THE government should study the possibility of utilizing public funds to raise "blood money" for distressed overseas Filipino workers (OFWs) in order to save them from death penalty.
Escudero made the suggestion in the wake of the execution of Filipino construction worker Joselito Zapanta in Saudi Arabia on December 29 after the Philippine government's efforts to raise $1 million, or roughly P46 million, in blood money fell short.
The government was only able to produce P23 million for the 35-year-old Zapanta, who was convicted of robbery and murder of his Sudanese landlord in 2009.
However, Escudero said that before making such move, the government should first determine its legality by seeking guidance from the Commission on Audit and the courts.
"It is the policy of the government to help raise funds for blood money from voluntary sources, but not to allocate funds from the national treasury for this purpose," Escudero said.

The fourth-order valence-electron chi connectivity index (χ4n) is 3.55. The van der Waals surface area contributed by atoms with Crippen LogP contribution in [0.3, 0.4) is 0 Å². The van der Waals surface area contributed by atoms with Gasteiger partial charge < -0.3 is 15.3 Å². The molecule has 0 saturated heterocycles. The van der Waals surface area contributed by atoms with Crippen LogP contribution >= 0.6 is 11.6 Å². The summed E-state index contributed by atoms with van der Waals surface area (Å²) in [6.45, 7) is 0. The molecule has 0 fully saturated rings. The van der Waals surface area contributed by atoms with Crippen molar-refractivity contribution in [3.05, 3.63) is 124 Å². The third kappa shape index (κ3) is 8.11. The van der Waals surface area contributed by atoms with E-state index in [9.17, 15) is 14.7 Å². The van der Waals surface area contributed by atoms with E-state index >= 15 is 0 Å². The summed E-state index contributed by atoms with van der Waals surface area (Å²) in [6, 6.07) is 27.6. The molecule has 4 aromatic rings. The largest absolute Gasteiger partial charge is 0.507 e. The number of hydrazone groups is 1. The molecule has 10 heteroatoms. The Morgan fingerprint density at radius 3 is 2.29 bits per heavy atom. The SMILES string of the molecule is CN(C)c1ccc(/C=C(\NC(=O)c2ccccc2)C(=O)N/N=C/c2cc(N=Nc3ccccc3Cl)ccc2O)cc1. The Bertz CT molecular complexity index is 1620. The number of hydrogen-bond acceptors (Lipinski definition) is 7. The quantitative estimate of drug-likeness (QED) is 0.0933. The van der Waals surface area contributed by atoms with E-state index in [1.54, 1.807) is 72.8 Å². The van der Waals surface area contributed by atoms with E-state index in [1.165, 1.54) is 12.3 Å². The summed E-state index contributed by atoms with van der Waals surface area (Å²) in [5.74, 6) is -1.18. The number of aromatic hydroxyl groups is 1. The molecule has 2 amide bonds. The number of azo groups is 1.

"This policy should be reviewed considering that there are still around 79 Filipinos on death row around the world and based on the record of the Department of Foreign Affairs, with some of them requiring blood money," he added.
Escudero said the government should also go beyond raising blood money by making sure that every OFW facing criminal charges abroad is accorded legal assistance from the time the crime was committed until the case is resolved.
He said it is the government's duty, through its embassies and consulates to ensure that the rights of a Filipino accused of any crime abroad are protected at all times, whether he is guilty or not. (Sunnex)